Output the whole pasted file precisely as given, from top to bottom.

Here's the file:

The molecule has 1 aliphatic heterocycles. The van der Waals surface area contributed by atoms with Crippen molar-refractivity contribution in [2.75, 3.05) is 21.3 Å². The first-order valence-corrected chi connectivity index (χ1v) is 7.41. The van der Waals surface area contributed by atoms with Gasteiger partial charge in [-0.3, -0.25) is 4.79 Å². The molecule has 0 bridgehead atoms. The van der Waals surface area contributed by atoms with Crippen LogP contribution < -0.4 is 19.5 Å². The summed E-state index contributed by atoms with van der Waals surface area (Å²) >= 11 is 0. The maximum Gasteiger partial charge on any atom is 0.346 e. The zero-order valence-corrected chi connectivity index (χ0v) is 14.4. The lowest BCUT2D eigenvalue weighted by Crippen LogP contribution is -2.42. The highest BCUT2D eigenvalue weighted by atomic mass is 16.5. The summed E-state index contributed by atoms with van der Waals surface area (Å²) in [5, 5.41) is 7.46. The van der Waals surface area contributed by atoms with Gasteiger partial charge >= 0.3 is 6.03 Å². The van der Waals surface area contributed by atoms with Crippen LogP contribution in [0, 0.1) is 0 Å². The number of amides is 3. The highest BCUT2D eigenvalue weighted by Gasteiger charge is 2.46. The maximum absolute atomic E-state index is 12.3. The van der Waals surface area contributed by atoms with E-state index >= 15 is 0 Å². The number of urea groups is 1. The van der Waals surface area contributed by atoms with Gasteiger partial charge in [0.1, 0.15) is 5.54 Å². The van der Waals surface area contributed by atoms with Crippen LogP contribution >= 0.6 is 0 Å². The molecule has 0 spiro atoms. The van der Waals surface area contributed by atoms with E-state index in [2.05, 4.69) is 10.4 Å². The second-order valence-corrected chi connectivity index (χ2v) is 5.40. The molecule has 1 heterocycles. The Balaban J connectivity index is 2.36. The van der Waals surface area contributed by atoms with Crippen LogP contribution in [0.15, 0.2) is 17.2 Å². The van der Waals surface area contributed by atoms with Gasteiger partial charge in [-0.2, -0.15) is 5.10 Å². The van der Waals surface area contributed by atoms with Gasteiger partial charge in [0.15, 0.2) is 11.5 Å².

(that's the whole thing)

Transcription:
The molecule has 1 aliphatic heterocycles. The van der Waals surface area contributed by atoms with Crippen molar-refractivity contribution in [2.75, 3.05) is 21.3 Å². The first-order valence-corrected chi connectivity index (χ1v) is 7.41. The van der Waals surface area contributed by atoms with Gasteiger partial charge in [-0.3, -0.25) is 4.79 Å². The molecule has 0 bridgehead atoms. The van der Waals surface area contributed by atoms with Crippen LogP contribution < -0.4 is 19.5 Å². The summed E-state index contributed by atoms with van der Waals surface area (Å²) >= 11 is 0. The maximum Gasteiger partial charge on any atom is 0.346 e. The zero-order valence-corrected chi connectivity index (χ0v) is 14.4. The lowest BCUT2D eigenvalue weighted by Crippen LogP contribution is -2.42. The highest BCUT2D eigenvalue weighted by atomic mass is 16.5. The summed E-state index contributed by atoms with van der Waals surface area (Å²) in [5, 5.41) is 7.46. The van der Waals surface area contributed by atoms with Gasteiger partial charge >= 0.3 is 6.03 Å². The van der Waals surface area contributed by atoms with Crippen LogP contribution in [0, 0.1) is 0 Å². The number of amides is 3. The highest BCUT2D eigenvalue weighted by Gasteiger charge is 2.46. The maximum absolute atomic E-state index is 12.3. The van der Waals surface area contributed by atoms with E-state index >= 15 is 0 Å². The number of urea groups is 1. The van der Waals surface area contributed by atoms with Gasteiger partial charge in [0.1, 0.15) is 5.54 Å². The van der Waals surface area contributed by atoms with Crippen LogP contribution >= 0.6 is 0 Å². The molecule has 0 spiro atoms. The van der Waals surface area contributed by atoms with E-state index in [2.05, 4.69) is 10.4 Å². The second-order valence-corrected chi connectivity index (χ2v) is 5.40. The molecule has 1 heterocycles. The Balaban J connectivity index is 2.36. The van der Waals surface area contributed by atoms with Crippen LogP contribution in [0.15, 0.2) is 17.2 Å². The van der Waals surface area contributed by atoms with Gasteiger partial charge in [-0.2, -0.15) is 5.10 Å². The van der Waals surface area contributed by atoms with Gasteiger partial charge in [0.15, 0.2) is 11.5 Å².